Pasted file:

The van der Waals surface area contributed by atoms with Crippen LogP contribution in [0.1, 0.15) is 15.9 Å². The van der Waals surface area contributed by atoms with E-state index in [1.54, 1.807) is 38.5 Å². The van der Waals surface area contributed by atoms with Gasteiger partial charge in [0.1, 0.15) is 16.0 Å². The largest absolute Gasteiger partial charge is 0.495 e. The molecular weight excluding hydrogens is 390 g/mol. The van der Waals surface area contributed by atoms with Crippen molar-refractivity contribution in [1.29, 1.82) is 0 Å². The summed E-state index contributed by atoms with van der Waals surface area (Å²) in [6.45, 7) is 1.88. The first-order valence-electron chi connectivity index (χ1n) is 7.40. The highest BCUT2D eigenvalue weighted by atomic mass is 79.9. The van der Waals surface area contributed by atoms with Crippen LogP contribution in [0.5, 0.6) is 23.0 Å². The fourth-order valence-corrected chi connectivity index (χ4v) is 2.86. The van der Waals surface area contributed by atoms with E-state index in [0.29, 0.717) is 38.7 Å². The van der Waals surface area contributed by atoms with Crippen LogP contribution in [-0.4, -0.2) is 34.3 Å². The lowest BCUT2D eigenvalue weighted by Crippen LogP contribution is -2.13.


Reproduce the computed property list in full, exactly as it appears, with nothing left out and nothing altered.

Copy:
The van der Waals surface area contributed by atoms with Crippen LogP contribution in [0.1, 0.15) is 15.9 Å². The van der Waals surface area contributed by atoms with E-state index in [1.54, 1.807) is 38.5 Å². The van der Waals surface area contributed by atoms with Gasteiger partial charge in [0.1, 0.15) is 16.0 Å². The largest absolute Gasteiger partial charge is 0.495 e. The molecular weight excluding hydrogens is 390 g/mol. The van der Waals surface area contributed by atoms with Crippen molar-refractivity contribution in [1.29, 1.82) is 0 Å². The summed E-state index contributed by atoms with van der Waals surface area (Å²) in [6.45, 7) is 1.88. The first-order valence-electron chi connectivity index (χ1n) is 7.40. The highest BCUT2D eigenvalue weighted by atomic mass is 79.9. The van der Waals surface area contributed by atoms with Crippen LogP contribution in [0.5, 0.6) is 23.0 Å². The fourth-order valence-corrected chi connectivity index (χ4v) is 2.86. The van der Waals surface area contributed by atoms with E-state index in [0.29, 0.717) is 38.7 Å². The van der Waals surface area contributed by atoms with Crippen LogP contribution in [-0.4, -0.2) is 34.3 Å². The lowest BCUT2D eigenvalue weighted by Crippen LogP contribution is -2.13.